MANATEE -- Despite claims by county officials that they previously never found major violations at an East Manatee animal shelter raided this week, county records show animal service officers had found problems at the facility since at least 2011 -- and at the same time the county continued transferring dogs and cats there.
According to Manatee County spokesman Nick Azzara, animal service officers only found "minor violations" during their multiple inspections of Napier's Log Cabin Horse and Animal Sanctuary. No citations were ever issued, and officers would work with property owners to address potential violations, he said.
"At no time did the inspections officers notice any evidence of animal abuse or neglect," Azzara said.
A multi-agency law enforcement effort led by the Manatee County Sheriff's Office with the assistance of Manatee County Animal Services executed a search warrant Wednesday and seized about 300 animals in an animal cruelty case.
The investigation is still on-going, and no arrests have been made by owners Alan and Sheree Napier, who could be facing animal cruelty and fraud charges.
On Thursday, the sheriff's office returned to finish looking for evidence at the property and uncovered a shallow grave with the remains of 20 dead dogs and cats.
"Dogs and cats have relatively short life spans, and Alan and Sheree took in very sick or unadoptable animals from Manatee County Animal Services and private in
dividuals, whereas most animal rescue organizations do not," said Adron Walker, attorney for the Napiers.
"Should it not then be expected, and, in fact, wasn't it inevitable, that some of these animals would die at the sanctuary? Don't all of us pet owners have pets buried or their ashes spread in our backyards, or cremated by our veterinarians and disposed of elsewhere?"
Walker states that there are two sides to every story but admits he clients were not the best animal care-takers.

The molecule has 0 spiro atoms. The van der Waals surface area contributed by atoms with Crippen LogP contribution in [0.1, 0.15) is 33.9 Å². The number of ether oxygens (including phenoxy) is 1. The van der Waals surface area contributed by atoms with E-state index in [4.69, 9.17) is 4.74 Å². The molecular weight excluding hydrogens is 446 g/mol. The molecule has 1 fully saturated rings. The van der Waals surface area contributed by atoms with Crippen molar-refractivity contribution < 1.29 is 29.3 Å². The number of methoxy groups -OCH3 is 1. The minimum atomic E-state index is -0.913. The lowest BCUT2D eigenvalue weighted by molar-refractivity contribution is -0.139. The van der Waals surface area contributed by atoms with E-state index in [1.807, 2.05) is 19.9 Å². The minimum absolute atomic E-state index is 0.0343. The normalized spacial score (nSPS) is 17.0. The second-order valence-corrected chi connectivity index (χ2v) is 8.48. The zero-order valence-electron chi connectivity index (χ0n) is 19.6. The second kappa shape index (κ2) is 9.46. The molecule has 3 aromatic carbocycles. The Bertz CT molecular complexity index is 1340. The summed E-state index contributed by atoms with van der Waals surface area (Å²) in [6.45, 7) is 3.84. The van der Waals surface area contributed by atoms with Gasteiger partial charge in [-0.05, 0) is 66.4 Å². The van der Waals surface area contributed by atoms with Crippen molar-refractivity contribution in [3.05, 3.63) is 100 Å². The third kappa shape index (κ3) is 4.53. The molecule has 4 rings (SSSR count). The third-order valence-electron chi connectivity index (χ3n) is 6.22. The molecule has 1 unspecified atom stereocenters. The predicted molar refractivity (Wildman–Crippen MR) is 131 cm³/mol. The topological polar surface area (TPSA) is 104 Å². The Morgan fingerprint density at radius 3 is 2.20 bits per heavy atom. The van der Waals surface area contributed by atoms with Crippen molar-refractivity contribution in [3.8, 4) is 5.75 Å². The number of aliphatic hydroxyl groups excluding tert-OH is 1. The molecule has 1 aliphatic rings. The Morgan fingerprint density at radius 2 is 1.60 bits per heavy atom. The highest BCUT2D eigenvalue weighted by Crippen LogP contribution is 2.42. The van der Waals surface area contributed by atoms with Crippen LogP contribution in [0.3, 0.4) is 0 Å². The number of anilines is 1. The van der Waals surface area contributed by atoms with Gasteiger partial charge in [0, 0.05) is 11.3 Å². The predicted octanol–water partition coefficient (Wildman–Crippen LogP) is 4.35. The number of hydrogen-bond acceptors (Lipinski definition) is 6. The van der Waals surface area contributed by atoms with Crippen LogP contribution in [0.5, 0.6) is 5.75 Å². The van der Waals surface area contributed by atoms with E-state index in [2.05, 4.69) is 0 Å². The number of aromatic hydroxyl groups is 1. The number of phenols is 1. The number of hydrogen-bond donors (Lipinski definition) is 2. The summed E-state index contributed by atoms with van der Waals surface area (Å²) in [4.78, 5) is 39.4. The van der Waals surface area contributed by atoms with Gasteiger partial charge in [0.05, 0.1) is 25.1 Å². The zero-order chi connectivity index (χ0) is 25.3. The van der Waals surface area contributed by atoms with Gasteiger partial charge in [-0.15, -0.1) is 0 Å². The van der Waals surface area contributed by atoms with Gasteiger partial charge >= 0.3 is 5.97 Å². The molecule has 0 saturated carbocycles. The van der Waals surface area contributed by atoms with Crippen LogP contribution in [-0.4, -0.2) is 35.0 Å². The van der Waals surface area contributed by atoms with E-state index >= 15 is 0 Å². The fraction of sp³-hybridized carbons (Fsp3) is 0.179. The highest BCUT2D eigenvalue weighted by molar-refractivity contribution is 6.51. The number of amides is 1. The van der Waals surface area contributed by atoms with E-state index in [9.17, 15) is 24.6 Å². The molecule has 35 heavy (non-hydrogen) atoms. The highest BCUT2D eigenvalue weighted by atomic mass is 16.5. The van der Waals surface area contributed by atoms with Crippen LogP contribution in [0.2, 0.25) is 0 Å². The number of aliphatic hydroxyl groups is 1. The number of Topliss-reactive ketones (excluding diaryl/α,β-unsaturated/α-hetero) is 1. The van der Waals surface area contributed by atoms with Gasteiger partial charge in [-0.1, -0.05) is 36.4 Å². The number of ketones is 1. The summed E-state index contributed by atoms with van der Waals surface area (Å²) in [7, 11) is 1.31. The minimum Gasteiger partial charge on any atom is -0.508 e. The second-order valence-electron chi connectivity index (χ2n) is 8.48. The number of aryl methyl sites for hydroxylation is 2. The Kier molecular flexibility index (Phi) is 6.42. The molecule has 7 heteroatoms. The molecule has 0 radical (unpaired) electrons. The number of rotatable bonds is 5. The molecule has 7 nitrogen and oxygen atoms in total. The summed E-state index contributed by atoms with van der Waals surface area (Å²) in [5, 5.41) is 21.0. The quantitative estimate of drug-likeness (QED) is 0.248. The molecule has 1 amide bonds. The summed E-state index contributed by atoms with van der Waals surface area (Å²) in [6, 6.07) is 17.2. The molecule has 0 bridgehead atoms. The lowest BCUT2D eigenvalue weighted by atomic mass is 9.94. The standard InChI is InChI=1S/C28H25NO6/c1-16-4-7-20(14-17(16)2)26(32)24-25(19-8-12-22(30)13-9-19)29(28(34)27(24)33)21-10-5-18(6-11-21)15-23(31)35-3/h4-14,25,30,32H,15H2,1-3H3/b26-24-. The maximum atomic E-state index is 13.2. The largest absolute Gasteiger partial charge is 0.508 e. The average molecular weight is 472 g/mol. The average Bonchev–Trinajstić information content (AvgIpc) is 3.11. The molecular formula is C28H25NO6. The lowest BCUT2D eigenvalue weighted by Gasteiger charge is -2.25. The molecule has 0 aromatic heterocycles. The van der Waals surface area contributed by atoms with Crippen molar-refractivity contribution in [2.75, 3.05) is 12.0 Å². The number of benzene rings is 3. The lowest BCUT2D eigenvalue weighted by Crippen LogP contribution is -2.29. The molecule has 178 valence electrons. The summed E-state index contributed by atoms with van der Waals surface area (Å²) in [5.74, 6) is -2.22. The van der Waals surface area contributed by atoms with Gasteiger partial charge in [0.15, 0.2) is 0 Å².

"We already know, and I will admit, that Alan and Sheree and their story will not be perfect; everyone now knows now that they were sloppy and hoarded," Walker said. "A sloppy hoarder does not equate, however, to an animal abuser."
Records of transfer of dogs and cats from animal services to animal rescues from Jan. 1, 2007 to Feb. 7, 2014, reveal a total of 135 cats and 151 dogs were transferred to Napier, the sixth highest number of transfers.
On Sept. 8, 2011, an animal services officer was sent out to Napier's sanctuary to inspect the facility and health of the animals after receiving a second call. The first call came on Aug. 31, 2011. The officer met with Alan and Sheree Napier and found a total of 92 dogs, 33 cats, 12 horses and six hogs, according to animal services documents.
"The property was partially flooded and they had to move some of the dogs together, making some of the cages overcrowded and not proper shelter for the amount of dogs in the cages," the officer wrote. "The dogs were muddy but seemed to be in good health and happy. They received 30 dogs on Aug. 18 and have had them all shaven and cleaned up."
The following day, animal services transferred 13 cats to Napier, and the following week they transferred four dogs to them.
On Sept. 21, 2012, two animal service officers were sent out to Napier to inspect the condition of the animals. The officers met with the Napiers and saw 91 dogs, 60 cats, 15 horses, five pigs and one goat on the property.
"All of the animals were in good condition with the exception of two dogs that had green mucus in the eyes and one horse that was very thin and about 20 years old," one officer reported. "There were also six sick cats in a quarantined area being treated for upper respiratory illness."
The other officer reported "that some of the horses are thin but these animals are old and were given to them in this condition."
Four days later, animal services transferred 13 dogs to the animal rescue.
On June 10, 2013, an animal service officer was sent out to Napier's in response to a letter that was sent to county commissioners to inspect the property for violations. The officer met with the couple and counted 112 dogs, 56 cats, 12 horses, four hogs and four goats at the facility.
"In the past week they have had rain almost everyday and some of the cages were flooded so they had to move some of the dogs and double up the cages to keep the dogs out of the flooded cages," the officer wrote. "The dogs are dirty due to the rain but they have all food or water and shelter provided and are being taken care of."
A couple weeks later, three more dogs were transferred to the facility.
Jessica De Leon, Herald law enforcement reporter, can be reached at 941-745-7049. You can follow her on Twitter @JDeLeon1012.